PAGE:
Rajaratnam Tipster Surrenders To The FEDS
Rajat Gupta, a former Goldman Sachs Director, surrendered to the federal authorities for charges that he aided and abetted Raj Rajaratnam in the largest insider trading case ever, according to Investment News. According to the article, the men were good friends as well as being investing partners, who helped to support each other’s firms. Apparently no money changed hands for the tips, but rather this was just the culture created by Wall Street for special friendships and the lifestyle of the rich and powerful business people. This marks the 56th time that insider trading charges have been brought by federal prosecutors in New York over the last couple of years. Out of that group, 51 have been found guilty or pleaded guilty. Rajaratnam was convicted and sentenced to 11 years in federal prison.
Both men were drawn to each other by their South Asian heritage, Gupta from Kolkata, India and Rajaratnam from Sri Lanka. This in addition to their stature and power in business circles helped their friendship develop. Although Rajaratnam was far more wealthy, with net worth set at $1 billion, he and Gupta enjoyed each other’s company and liked to invest together. It was not until 2003, that Gupta really got involved in the inner loop of the super-rich because of his deals with Rajaratnam.
Rajat Gupta became a prominent figure in the billionaire hedge fund manager’s case earlier in the year. Gupta, a Harvard educated Indian had formerly been the world wide managing director of the major consulting firm of McKinsey & Company. He had also served on the boards of Proctor & Gamble and the parent company for American Airlines, as well as Goldman Sachs & Company. It is alleged by the SEC that Gupta passed along confidential inside information to Rajaratnam during the peak of the crisis to aid in making his blockbuster trades. During the criminal trial, telephone records introduced revealed that Gupta called Rajaratnam immediately after a Goldman Sachs board meeting on October 23, 2008 where members were told that Goldman was going to report a loss for the first time since 1999. Rajaratnam unloaded his entire position in Goldman shares the next day to save millions of dollars in losses. In another deal on September 23, 2008, Rajaratnam made nearly $1 million when he learned from Gupta that Warren Buffett was going to invest $5 billion in Goldman through Berkshire Hathaway. In January 2009, Gupta again called Rajaratnam with information about Proctor & Gamble’s earnings release. The word was that P&G was going to lose $2 per share and the Street has them making $2.50 per share. The government claims that Rajaratnam ordered his Galleon funds to sell short their 180,000 shares of P&G stock. According to the information released FBI, “his (Gupta’s) eagerness to pass along inside information to Rajaratnam is nowhere more starkly evident than in the two instances where a total of 39 seconds elapsed between his learning of crucial Goldman Sachs information and lavishing it on his good friend.” Manhattan U.S. Attorney Preet Bharara said that Mr. Gupta “ became the illegal eyes and ears in the boardroom for his friend and business associate, Raj Rajaratnam.”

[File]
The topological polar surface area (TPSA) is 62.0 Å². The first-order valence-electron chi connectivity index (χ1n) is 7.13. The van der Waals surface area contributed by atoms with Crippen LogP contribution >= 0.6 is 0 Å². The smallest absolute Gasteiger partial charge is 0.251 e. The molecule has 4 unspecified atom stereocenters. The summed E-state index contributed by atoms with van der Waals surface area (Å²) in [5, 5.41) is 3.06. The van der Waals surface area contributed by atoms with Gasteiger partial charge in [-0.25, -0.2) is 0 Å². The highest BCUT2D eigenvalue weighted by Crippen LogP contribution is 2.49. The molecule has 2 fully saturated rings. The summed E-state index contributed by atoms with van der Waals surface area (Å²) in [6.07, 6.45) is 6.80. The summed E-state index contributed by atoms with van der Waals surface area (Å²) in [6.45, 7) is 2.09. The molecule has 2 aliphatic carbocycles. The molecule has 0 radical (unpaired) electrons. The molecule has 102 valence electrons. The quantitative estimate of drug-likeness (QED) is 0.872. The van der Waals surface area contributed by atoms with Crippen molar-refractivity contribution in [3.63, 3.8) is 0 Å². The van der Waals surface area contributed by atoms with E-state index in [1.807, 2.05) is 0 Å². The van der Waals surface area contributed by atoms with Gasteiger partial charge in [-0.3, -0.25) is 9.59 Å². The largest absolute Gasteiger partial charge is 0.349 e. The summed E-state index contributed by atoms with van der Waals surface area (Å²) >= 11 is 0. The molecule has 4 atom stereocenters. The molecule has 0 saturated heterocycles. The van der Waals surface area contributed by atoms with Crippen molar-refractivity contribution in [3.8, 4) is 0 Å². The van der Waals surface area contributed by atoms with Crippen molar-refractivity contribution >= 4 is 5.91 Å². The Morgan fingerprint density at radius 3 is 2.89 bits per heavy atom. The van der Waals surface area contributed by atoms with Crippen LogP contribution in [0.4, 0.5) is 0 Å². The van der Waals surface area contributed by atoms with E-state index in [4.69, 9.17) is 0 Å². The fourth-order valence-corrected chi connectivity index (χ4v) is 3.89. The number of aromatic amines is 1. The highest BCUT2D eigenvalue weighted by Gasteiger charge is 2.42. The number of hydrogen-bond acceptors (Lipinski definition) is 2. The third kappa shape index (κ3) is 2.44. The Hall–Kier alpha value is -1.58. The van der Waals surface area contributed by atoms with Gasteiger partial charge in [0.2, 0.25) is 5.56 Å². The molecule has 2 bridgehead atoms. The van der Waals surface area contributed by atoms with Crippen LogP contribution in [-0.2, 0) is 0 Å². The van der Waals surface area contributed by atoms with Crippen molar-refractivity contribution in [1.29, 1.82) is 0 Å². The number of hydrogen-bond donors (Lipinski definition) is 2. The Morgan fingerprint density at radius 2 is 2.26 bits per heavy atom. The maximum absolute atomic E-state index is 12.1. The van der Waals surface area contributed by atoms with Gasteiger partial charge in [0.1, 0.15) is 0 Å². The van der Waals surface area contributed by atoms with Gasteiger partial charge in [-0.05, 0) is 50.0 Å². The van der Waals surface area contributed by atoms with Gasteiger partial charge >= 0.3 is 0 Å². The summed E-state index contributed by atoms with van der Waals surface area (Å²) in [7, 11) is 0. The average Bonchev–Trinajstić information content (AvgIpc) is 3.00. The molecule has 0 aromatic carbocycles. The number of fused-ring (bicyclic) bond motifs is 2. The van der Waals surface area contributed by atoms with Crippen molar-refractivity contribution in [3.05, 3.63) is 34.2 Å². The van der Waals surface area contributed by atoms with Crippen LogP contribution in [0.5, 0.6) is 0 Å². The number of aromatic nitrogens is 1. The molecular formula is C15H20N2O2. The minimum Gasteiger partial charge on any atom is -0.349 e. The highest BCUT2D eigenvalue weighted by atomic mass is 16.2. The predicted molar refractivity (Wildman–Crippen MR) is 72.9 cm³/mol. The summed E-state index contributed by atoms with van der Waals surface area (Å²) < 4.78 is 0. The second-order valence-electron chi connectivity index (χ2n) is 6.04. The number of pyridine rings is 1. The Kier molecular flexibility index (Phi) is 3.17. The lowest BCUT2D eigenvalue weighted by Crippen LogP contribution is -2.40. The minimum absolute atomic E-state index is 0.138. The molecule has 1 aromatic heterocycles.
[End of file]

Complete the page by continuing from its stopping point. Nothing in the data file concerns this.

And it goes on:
Gupta faces charges of five counts of securities fraud and one count of conspiracy. Each fraud charges carries a prison sentence of up to 20 years, so he potentially could be sentenced to more than 100 years in federal prison for his tips. He surrendered in Manhattan federal court on Wednesday, October 26, 2011, which a major Indian holiday called the “Indian festival of lights.” According to one of Gupta’s personal and childhood friends, “he believes he is innocent and the gods will protect him if humans fail.”